Metalux are Chicago’s (but soon to be relocated to the East Coast, in the style of all hipsters) M.V. Cärbon and J. Graf, a female duo who specialize in abrasive, cerebral, and challenging analog circa-1978 noise rock. Despite its album and song titles, which give the listener the initial impression that this is some sort of Southwestern "Americana" album, Metalux’s 2004 sophomore release, Waiting for Armadillo, is a brooding and tense record that recalls the post punk/proto industrial days of Throbbing Gristle’s Industrial Records. Though the press release compares the group, however tenuously, to contemporary noise artists Wolf Eyes and Dead Machines (they did once share a label, Hanson Records), along with other current noise artists, their sound, with its use of analog synthesizers and tape effects, sounds more akin to Throbbing Gristle and early Cabaret Voltaire. Other tracks, however, feature an abrasive electronic squelch not dissimilar to Kevin Drumm’s Sheer Hellish Miasma.
While so many current artists have tapped into and exhausted the more mainstream aspects of early ’80s new wave and dance music, it’s refreshing to encounter an artist whose influences are inclined toward the more underground and exotic of the formative post-punk artists such as Chrome, ESG, and the New York No Wave groups. And like the aforementioned artists, Waiting for Armadillo can, at times, be an extremely challenging album that is difficult to digest in one sitting. A running time of less than 40 minutes, however, enhances the listenability of Waiting for Armadillo, and cuts the listener off before their heart rate gets too high to continue listening.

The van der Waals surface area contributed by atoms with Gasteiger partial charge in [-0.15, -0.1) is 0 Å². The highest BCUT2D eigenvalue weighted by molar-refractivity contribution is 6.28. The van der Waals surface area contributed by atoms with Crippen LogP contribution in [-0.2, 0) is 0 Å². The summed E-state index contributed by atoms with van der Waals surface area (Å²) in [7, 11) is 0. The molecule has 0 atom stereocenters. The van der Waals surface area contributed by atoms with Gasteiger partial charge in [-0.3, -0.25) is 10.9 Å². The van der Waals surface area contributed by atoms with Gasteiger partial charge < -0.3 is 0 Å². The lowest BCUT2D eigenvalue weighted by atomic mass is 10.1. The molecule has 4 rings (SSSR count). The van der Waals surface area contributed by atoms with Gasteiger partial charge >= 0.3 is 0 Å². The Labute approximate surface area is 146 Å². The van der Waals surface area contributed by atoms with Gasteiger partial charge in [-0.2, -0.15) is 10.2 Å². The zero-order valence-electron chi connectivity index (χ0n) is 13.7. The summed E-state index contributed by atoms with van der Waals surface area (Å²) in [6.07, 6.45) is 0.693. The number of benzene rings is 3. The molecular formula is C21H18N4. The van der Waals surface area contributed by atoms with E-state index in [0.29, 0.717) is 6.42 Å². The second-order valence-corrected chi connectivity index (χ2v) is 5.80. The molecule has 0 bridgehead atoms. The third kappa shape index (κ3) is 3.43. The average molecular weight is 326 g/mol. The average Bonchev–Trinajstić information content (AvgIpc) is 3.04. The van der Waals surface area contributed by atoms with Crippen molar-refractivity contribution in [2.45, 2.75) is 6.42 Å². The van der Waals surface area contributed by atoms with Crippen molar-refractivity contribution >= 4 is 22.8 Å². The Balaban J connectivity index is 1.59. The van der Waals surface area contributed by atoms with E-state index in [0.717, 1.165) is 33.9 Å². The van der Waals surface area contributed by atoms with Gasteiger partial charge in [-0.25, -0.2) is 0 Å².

What really separates Metalux from the more mundane artists in the current wave/electro revival is the unorthodox instrumentation and song structure on Waiting for Armadillo. Overdriven tube amps, vintage analog synths, AM radio static, tape loops, and jagged shards of guitar skronk give the album a distinctively late ’70s, proto-industrial feel, shrouding the icy and otherworldly female vocals with an eerie and unsettling backdrop, making them seem to come out of the darkness like the scary, lipstick-smeared doll face peering out of the corner of a dark cellar closet. Gothic cabaret theatrics and the mock European accent on some of the vocals add just the right amount of kitsch to the album, enhancing its Krautrock/post-punk appeal. This is an expressionistic mélange of sounds that, in spite of yourself, you just find irresistibly beautiful and hopelessly catchy. by
|1||Flexi - Armadillo|
|4||Splinter And Shimmer|
|7||Rotisserarie Voodoo Mama|
|12||Cold-Tar Porch Thing|